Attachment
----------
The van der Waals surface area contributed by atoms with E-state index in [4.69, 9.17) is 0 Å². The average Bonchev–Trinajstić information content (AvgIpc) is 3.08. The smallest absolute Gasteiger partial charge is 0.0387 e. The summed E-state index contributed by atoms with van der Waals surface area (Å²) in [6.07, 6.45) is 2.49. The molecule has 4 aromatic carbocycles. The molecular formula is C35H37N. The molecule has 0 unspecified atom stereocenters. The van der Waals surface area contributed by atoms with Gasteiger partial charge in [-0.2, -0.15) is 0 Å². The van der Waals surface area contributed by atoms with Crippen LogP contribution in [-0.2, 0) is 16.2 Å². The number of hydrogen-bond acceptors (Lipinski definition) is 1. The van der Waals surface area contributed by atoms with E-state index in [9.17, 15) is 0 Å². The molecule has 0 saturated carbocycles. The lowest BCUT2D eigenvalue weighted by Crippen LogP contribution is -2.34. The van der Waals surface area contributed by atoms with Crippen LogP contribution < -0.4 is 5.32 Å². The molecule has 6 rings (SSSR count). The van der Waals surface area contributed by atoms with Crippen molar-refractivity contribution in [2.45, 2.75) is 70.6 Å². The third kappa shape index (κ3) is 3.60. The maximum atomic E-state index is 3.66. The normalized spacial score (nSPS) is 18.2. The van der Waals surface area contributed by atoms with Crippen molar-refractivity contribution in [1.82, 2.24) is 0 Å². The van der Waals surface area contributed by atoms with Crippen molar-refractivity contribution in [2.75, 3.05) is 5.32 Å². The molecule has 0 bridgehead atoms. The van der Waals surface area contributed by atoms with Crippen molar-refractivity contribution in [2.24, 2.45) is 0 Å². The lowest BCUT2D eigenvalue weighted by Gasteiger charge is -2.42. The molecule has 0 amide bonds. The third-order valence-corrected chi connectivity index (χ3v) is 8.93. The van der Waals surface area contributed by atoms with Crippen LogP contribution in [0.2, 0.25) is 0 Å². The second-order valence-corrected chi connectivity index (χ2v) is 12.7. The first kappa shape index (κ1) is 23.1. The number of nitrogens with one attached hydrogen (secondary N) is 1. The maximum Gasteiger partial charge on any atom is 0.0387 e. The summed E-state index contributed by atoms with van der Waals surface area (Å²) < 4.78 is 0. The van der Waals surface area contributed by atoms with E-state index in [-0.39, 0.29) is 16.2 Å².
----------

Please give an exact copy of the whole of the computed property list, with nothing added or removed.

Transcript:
The van der Waals surface area contributed by atoms with E-state index in [4.69, 9.17) is 0 Å². The average Bonchev–Trinajstić information content (AvgIpc) is 3.08. The smallest absolute Gasteiger partial charge is 0.0387 e. The summed E-state index contributed by atoms with van der Waals surface area (Å²) in [6.07, 6.45) is 2.49. The molecule has 4 aromatic carbocycles. The molecular formula is C35H37N. The molecule has 0 unspecified atom stereocenters. The van der Waals surface area contributed by atoms with Gasteiger partial charge in [-0.2, -0.15) is 0 Å². The van der Waals surface area contributed by atoms with Crippen LogP contribution in [-0.2, 0) is 16.2 Å². The number of hydrogen-bond acceptors (Lipinski definition) is 1. The van der Waals surface area contributed by atoms with E-state index in [9.17, 15) is 0 Å². The molecule has 0 saturated carbocycles. The lowest BCUT2D eigenvalue weighted by Crippen LogP contribution is -2.34. The van der Waals surface area contributed by atoms with Crippen LogP contribution < -0.4 is 5.32 Å². The molecule has 6 rings (SSSR count). The van der Waals surface area contributed by atoms with Crippen molar-refractivity contribution in [2.45, 2.75) is 70.6 Å². The third kappa shape index (κ3) is 3.60. The maximum atomic E-state index is 3.66. The normalized spacial score (nSPS) is 18.2. The van der Waals surface area contributed by atoms with Crippen molar-refractivity contribution in [1.82, 2.24) is 0 Å². The van der Waals surface area contributed by atoms with Crippen molar-refractivity contribution in [2.75, 3.05) is 5.32 Å². The molecule has 0 bridgehead atoms. The van der Waals surface area contributed by atoms with Crippen molar-refractivity contribution in [2.24, 2.45) is 0 Å². The lowest BCUT2D eigenvalue weighted by Gasteiger charge is -2.42. The molecule has 0 amide bonds. The third-order valence-corrected chi connectivity index (χ3v) is 8.93. The van der Waals surface area contributed by atoms with Crippen LogP contribution in [0.2, 0.25) is 0 Å². The second-order valence-corrected chi connectivity index (χ2v) is 12.7. The first kappa shape index (κ1) is 23.1. The number of nitrogens with one attached hydrogen (secondary N) is 1. The maximum Gasteiger partial charge on any atom is 0.0387 e. The summed E-state index contributed by atoms with van der Waals surface area (Å²) < 4.78 is 0. The van der Waals surface area contributed by atoms with E-state index in [-0.39, 0.29) is 16.2 Å².